Members of the public should be able to access the body camera footage related to Tuesday’s police-involved shooting that left Keith Scott dead and prompted violent protests in Charlotte, North Carolina. But we shouldn’t be under any illusion that everyone who watches the footage will arrive at the same opinion about the police officer’s behavior. Two people can watch the same video and come to different moral conclusions. A study on video footage that proved instrumental in a Supreme Court case helps illustrate this fact.
In Scott v. Harris (2007) the Supreme Court considered whether a police officer (Scott) had violated the Fourth Amendment when he deliberately ran Harris’ car off the road during a high-speed chase, which resulted in Scott being left a quadriplegic. An 8-1 majority found that, “a police officer’s attempt to terminate a dangerous high-speed car chase that threatens the lives of innocent bystanders does not violate the Fourth Amendment, even when it places the fleeing motorist at risk of serious injury or death.”
Dash camera footage played an important role in the Court’s deliberations. In fact, Scott v. Harris has been called the Court’s first “multimedia cyber-opinion,” with Justice Scalia citing the URL to the dash camera video in the opinion, noting, “We are happy to allow the videotape to speak for itself.”
Scalia described what the dash camera video shows as follows:
There we see respondent’s vehicle racing down narrow, two-lane roads in the dead of night at speeds that are shockingly fast. We see it swerve around more than a dozen other cars, cross the double-yellow line, and force cars traveling in both directions to their respective shoulders to avoid being hit. We see it run multiple red lights and travel for considerable periods of time in the occasional center left-turn-only lane, chased by numerous police cars forced to engage in the same hazardous maneuvers just to keep up. Far from being the cautious and controlled driver the lower court depicts, what we see on the video more closely resembles a Hollywood-style car chase of the most frightening sort, placing police officers and innocent bystanders alike at great risk of serious injury.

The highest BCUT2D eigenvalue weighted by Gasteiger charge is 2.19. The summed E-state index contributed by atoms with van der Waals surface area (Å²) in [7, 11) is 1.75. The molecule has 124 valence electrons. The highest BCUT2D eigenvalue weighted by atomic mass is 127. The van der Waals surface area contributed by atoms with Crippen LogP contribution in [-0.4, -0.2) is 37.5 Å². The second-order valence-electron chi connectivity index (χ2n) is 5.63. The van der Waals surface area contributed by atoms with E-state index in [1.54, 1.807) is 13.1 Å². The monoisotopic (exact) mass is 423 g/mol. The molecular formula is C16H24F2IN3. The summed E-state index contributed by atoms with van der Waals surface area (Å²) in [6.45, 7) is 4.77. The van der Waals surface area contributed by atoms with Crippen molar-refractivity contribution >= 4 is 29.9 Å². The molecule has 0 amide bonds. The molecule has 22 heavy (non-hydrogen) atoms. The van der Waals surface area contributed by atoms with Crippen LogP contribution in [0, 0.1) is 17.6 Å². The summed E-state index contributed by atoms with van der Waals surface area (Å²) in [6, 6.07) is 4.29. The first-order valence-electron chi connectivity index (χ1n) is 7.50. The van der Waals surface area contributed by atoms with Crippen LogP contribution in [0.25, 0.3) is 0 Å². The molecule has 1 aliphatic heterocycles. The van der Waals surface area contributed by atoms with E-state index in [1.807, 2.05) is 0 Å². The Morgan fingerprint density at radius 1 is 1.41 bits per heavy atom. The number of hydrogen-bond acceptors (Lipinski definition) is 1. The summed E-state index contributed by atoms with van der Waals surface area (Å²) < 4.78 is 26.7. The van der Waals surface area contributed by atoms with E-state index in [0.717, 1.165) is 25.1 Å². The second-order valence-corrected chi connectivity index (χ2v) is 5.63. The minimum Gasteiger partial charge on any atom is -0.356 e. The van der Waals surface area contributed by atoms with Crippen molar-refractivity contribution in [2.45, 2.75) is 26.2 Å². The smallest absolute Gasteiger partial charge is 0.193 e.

During oral argument Justice Alito also noted the footage, prompting this exchange:
Justice Alito: […] I looked at the videotape on this. It seemed to me that he created a tremendous risk of drivers on that road. Is that an unreasonable way of looking at the – at this tape?
Justice Scalia: He created the scariest chase I ever saw since “The French Connection.”
Justice Scalia: It is frightening.
Yet Justice Stevens, the sole dissenter in the case, rejected the “Hollywood-style car chase” description and came to a different view:
At no point during the chase did respondent pull into the opposite lane other than to pass a car in front of him; he did the latter no more than five times and, on most of those occasions, used his turn signal. On none of these occasions was there a car traveling in the opposite direction. In fact, at one point, when respondent found himself behind a car in his own lane and there were cars traveling in the other direction, he slowed and waited for the cars traveling in the other direction to pass before overtaking the car in front of him while using his turn signal to do so. This is hardly the stuff of Hollywood. To the contrary, the video does not reveal any incidents that could even be remotely characterized as “close calls.”
Law professors at Yale, Temple, and George Washington University showed the Scott v. Harris video to a diverse sample of 1,350 Americans, asking them a range of questions about the chase. They found that while a majority did agree with the Court’s ruling, some groups sided with the driver more strongly than others:
Our subjects didn’t see things eye to eye. A fairly substantial majority did interpret the facts the way the Court did. But members of various subcommunities did not. African Americans, low-income workers, and residents of the Northeast, for example, tended to form more pro-plaintiff views of the facts than did the Court. So did individuals who characterized themselves as liberals and Democrats.
A table from the study showing the variety of opinions on the chase by demographic is below:
Clearly, it’s possible for two people to see the same video footage and come to different conclusions. While it’s important for body camera footage of deadly police encounters to be made public we shouldn’t be under the impression that everyone will interpret the footage the same way. Nonetheless, body camera footage will make it easier to show where people think the line between reasonable and unreasonable use of force should be drawn.